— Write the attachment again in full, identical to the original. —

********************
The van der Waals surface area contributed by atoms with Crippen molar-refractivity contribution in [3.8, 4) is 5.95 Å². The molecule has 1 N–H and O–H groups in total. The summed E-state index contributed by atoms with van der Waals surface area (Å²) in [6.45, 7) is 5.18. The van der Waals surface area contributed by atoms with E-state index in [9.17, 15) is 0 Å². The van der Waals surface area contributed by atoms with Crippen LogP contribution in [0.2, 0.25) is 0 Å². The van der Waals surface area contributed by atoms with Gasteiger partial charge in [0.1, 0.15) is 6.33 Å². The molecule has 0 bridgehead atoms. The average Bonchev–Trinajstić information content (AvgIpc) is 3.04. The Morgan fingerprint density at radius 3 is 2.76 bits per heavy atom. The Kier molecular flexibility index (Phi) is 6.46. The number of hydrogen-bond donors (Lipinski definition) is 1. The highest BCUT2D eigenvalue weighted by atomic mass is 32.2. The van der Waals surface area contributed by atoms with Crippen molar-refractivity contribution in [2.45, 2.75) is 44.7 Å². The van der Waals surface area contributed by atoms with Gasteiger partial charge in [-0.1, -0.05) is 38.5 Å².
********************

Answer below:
The van der Waals surface area contributed by atoms with Crippen molar-refractivity contribution in [3.8, 4) is 5.95 Å². The molecule has 1 N–H and O–H groups in total. The summed E-state index contributed by atoms with van der Waals surface area (Å²) in [6.45, 7) is 5.18. The van der Waals surface area contributed by atoms with E-state index in [9.17, 15) is 0 Å². The van der Waals surface area contributed by atoms with Crippen LogP contribution in [0.2, 0.25) is 0 Å². The van der Waals surface area contributed by atoms with Gasteiger partial charge in [0.1, 0.15) is 6.33 Å². The molecule has 0 bridgehead atoms. The average Bonchev–Trinajstić information content (AvgIpc) is 3.04. The Morgan fingerprint density at radius 3 is 2.76 bits per heavy atom. The Kier molecular flexibility index (Phi) is 6.46. The number of hydrogen-bond donors (Lipinski definition) is 1. The highest BCUT2D eigenvalue weighted by atomic mass is 32.2. The van der Waals surface area contributed by atoms with Crippen molar-refractivity contribution in [2.45, 2.75) is 44.7 Å². The van der Waals surface area contributed by atoms with Gasteiger partial charge in [-0.1, -0.05) is 38.5 Å².